JED registered a total of 121 press freedom violations during the 12 months ending 2 November (coincidentally the same number as during the 12 months of 2017). State agents (political, administrative or security officials) were responsible for 77% of these violations although, under articles 24 and 212 of the DRC’s constitution, the state is supposed to guarantee press freedom and protect the media. These acts of harassment against journalists and media outlets are not isolated. On the contrary, they are “part of a planned system of repression designed to silence or remove all those who annoy the regime because they do not hold the same views as its leaders,” JED says.
According to the report, the number of arrests of professional journalists has increased. A total of 15 journalists were held for more than 48 hours during the past 12 months, twice as many as in 2017. They include Tharcisse Zongia, the editor of the satirical newspaper Le Grognon, who has been held for two months. Arrested on 6 September, he has been sentenced to a year in prison on a charge of criminal defamation, the maximum jail sentence for defamation in the DRC. Those recently detained also include five journalists with the tri-weekly newspaper AfricaNews, who were held for an entire day at the headquarters of the police intelligence department in Kinshasa on 19 October after reporting that an investigation was under way into the alleged misappropriation of food at a police training academy.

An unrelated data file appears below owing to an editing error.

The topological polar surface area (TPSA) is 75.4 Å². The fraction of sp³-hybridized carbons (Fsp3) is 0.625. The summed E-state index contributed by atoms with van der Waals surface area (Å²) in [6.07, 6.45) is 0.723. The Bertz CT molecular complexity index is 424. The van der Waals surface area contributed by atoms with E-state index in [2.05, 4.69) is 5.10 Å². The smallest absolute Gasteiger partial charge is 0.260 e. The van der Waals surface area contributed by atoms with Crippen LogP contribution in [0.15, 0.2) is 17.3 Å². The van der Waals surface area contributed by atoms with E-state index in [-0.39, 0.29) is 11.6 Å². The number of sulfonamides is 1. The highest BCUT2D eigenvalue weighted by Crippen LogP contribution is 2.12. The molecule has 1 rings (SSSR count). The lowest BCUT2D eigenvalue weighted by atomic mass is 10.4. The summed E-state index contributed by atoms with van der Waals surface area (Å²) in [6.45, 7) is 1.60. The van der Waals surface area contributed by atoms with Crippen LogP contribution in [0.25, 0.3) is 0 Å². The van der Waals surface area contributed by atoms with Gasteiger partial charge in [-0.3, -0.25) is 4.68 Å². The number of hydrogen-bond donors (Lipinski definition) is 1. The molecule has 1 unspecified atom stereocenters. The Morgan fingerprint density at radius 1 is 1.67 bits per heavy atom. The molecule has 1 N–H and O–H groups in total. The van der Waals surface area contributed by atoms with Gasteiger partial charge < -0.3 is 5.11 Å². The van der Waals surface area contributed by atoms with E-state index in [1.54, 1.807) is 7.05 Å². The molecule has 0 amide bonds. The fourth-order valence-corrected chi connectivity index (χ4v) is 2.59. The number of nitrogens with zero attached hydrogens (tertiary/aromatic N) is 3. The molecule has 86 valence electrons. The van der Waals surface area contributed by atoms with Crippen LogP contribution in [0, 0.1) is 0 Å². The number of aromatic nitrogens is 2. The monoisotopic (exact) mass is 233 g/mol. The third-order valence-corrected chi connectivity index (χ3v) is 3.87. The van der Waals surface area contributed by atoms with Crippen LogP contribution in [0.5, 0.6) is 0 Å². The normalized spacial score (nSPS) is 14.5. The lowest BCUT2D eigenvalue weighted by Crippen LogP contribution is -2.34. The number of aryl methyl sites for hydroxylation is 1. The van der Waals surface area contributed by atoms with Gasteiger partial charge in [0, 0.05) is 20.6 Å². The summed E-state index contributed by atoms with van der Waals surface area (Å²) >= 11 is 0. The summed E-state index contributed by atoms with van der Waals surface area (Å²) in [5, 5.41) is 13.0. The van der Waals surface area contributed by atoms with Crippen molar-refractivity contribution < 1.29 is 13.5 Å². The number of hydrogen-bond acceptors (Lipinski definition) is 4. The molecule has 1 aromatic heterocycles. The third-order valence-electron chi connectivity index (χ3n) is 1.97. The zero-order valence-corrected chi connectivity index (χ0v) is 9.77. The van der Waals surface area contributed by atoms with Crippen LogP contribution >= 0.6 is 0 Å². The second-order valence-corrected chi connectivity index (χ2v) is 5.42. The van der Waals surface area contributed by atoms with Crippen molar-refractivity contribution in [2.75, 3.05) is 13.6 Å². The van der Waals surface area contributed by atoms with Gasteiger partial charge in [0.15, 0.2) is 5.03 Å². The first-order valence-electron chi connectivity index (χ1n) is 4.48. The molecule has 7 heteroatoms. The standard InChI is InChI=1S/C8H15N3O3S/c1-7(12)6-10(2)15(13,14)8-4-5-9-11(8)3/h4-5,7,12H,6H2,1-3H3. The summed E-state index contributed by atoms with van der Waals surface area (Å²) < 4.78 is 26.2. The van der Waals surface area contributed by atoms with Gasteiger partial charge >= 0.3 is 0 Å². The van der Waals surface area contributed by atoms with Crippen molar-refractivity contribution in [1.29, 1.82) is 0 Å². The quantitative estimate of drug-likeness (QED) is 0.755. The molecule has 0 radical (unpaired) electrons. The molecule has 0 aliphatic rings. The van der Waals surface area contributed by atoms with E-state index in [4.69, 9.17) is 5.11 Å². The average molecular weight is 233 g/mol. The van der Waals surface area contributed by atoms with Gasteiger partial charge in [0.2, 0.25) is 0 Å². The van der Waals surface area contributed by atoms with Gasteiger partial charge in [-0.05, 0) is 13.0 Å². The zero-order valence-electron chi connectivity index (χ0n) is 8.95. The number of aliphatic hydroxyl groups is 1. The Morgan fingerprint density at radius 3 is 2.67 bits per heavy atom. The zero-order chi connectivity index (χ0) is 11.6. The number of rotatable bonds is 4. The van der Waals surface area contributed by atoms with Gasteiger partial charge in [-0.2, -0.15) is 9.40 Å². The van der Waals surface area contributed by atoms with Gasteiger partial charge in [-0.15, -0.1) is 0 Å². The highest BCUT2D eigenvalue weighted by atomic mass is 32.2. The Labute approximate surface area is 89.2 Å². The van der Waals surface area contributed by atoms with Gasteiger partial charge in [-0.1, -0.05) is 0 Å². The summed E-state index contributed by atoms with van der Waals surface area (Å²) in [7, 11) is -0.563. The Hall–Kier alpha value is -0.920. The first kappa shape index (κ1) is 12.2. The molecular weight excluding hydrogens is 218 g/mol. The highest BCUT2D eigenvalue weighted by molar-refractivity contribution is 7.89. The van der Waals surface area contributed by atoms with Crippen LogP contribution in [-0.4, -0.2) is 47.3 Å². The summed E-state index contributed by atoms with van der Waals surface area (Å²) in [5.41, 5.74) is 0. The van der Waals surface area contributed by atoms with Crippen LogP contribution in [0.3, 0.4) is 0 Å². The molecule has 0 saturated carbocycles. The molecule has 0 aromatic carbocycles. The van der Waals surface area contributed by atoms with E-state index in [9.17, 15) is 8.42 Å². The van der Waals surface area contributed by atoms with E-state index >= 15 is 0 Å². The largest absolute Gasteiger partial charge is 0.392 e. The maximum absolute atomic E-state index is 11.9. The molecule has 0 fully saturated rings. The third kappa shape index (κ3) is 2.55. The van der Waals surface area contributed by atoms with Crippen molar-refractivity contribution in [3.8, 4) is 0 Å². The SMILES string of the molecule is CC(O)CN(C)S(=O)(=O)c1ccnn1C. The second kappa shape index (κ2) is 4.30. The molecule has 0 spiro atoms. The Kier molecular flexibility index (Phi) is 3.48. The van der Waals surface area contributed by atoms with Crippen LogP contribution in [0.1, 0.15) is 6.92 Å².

RSF shares JED’s concern about the harassment of journalists and closure of opposition media outlets in the run-up to the presidential election scheduled for 23 December. RSF and JED also condemn the arbitrary dismissal of three journalists with the state-owned national radio and TV broadcaster RTNC – Syande Emaka, Marie Lelo and Benjamin Okakesema – for covering an opposition demonstration. Documentary filmmaker Gaël Mpoyo and his editor, Franck Zongwe Lukawa, have been in hiding for the past four months, since the screening of their documentary about the eviction of thousands of villagers from land claimed by President Joseph Kabila in the eastern province of Sud-Kivu. The Internet is meanwhile routinely disconnected before and during any major demonstration by civil society groups or government opponents.
Like JED, RSF has noted the Congolese government’s failure to take any action to protect press freedom. No measure has been taken to combat abuses against journalists and media outlets during the past year, despite repeated joint requests by JED and RSF. The DRC continues to use a press law adopted during the Mobutu dictatorship in 1996 that refers cases of defamation and insult to the criminal code, under which they are punishable by prison sentences and heavy fines.
Read JED’s report here.
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République démocratique du Congo